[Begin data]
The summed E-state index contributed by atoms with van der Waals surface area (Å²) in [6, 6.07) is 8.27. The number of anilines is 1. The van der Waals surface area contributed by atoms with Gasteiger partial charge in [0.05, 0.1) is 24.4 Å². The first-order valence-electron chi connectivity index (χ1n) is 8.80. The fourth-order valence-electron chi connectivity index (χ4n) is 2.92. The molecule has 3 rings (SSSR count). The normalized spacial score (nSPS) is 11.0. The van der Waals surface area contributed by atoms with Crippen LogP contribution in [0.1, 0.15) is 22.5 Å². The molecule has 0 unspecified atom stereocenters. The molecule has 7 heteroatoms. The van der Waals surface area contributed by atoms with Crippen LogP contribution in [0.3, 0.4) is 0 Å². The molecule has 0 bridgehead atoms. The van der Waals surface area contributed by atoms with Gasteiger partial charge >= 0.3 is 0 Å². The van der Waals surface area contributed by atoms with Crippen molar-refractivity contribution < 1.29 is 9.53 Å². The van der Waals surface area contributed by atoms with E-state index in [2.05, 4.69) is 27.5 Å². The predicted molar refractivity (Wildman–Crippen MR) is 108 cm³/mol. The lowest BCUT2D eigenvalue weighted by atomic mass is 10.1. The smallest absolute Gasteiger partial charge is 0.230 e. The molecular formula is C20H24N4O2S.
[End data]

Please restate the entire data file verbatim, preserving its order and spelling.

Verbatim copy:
The summed E-state index contributed by atoms with van der Waals surface area (Å²) in [6, 6.07) is 8.27. The number of anilines is 1. The van der Waals surface area contributed by atoms with Gasteiger partial charge in [0.05, 0.1) is 24.4 Å². The first-order valence-electron chi connectivity index (χ1n) is 8.80. The fourth-order valence-electron chi connectivity index (χ4n) is 2.92. The molecule has 3 rings (SSSR count). The normalized spacial score (nSPS) is 11.0. The van der Waals surface area contributed by atoms with Crippen LogP contribution in [0.1, 0.15) is 22.5 Å². The molecule has 0 unspecified atom stereocenters. The molecule has 7 heteroatoms. The van der Waals surface area contributed by atoms with Crippen LogP contribution in [0.3, 0.4) is 0 Å². The molecule has 0 bridgehead atoms. The van der Waals surface area contributed by atoms with Gasteiger partial charge >= 0.3 is 0 Å². The van der Waals surface area contributed by atoms with Crippen molar-refractivity contribution < 1.29 is 9.53 Å². The van der Waals surface area contributed by atoms with E-state index in [2.05, 4.69) is 27.5 Å². The predicted molar refractivity (Wildman–Crippen MR) is 108 cm³/mol. The lowest BCUT2D eigenvalue weighted by atomic mass is 10.1. The smallest absolute Gasteiger partial charge is 0.230 e. The molecular formula is C20H24N4O2S.